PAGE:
In this short video, Joe Davis, Vanguard’s global chief economist, discusses volatility in the financial sector sparked by two recent bank failures and shares his views on inflation and central bank policy.


  • We’ve seen volatility increase in financial markets around the world, emanating from liquidity issues in respect to certain financial institutions.
  • We believe that some of the policy responses, both in Europe as well as in the US, address some of the root causes.
  • Market volatility may come and go but investors need to remember to focus on what they can control, i.e. balance and portfolio diversification, which increase the chances of being successful in our long-term goals. 



Joe Davis: Given recent headlines and market volatility, we really know the importance of Vanguard’s investment philosophy and that long-term perspective that we all share, that’s when its strength truly is magnified. 

Certainly, we’ve seen market volatility increase in financial markets around the world. We’ve seen concerns emanating particularly around liquidity in financial markets and in certain financial institutions. 

Now importantly, we have seen some policy responses, both in Europe as well as in the US, that in my judgment address some of the root causes of some of this recent market volatility. And ultimately, policymakers will always remain focused on broad-based financial stability, but we also shouldn’t confuse that with saying that we will not see financial volatility at times in the months ahead.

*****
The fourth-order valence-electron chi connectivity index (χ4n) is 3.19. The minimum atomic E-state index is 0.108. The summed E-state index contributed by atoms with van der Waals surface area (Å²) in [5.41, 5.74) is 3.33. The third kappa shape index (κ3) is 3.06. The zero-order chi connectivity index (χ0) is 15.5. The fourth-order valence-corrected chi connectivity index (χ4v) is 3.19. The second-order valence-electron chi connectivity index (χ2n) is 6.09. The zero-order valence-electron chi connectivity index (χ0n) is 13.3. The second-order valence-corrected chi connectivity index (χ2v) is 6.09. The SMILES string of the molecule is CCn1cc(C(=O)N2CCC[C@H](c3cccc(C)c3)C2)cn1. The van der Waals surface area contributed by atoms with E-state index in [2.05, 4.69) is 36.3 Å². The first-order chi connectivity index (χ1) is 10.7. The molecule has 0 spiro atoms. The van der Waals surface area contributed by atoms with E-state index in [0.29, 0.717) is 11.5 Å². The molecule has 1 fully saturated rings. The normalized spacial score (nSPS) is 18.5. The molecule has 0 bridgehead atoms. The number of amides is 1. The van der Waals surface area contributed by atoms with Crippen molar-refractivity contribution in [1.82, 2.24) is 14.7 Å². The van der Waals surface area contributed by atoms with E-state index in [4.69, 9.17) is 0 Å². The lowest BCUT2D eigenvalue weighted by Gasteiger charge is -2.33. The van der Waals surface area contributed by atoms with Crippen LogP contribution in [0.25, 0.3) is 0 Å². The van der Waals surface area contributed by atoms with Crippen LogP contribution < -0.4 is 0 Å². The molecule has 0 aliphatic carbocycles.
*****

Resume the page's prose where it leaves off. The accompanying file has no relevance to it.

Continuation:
Which brings us to our economic and market outlook. At the beginning of the year, our investment and market outlook was one focused primarily on inflation, which is something that we’ve all had to deal with in our personal lives. 

It has come down a little bit, but it’s certainly still elevated and our forecast for the months and quarters ahead remains unchanged. We will continue to see inflation come down, but that so-called “disinflation” will come at some cost. A cost in terms of a slowing economy in the US and all parts of Europe and other developed markets around the world. 

And I think policymakers, over the course of this year, may have some more normalisation of interest rates to do to ensure that price inflation comes down to a more reasonable and manageable level. 

Bringing inflation down was never going to be easy and we were going to see an economic slowdown associated with that course. But as both an economist and as an investor, I would also underscore that having a more stable and manageable inflation rate is perhaps one of the most important long-term outcomes for all of us as investors. 

So in the months ahead, market volatility may come and go. And for all of us, I think it’s important to remember to focus on what we can control. It’s that balance and diversification in our portfolio and, most importantly, it’s sticking to our plan, because in sticking to our plan, it increases the odds we will be successful in helping to achieve our long-term goals. 

And part of those long-term goals of being successful means staying invested in the markets, because it’s market risk that is part of what leads to long-term portfolio growth, but ultimately leads to us being successful on our plan. 

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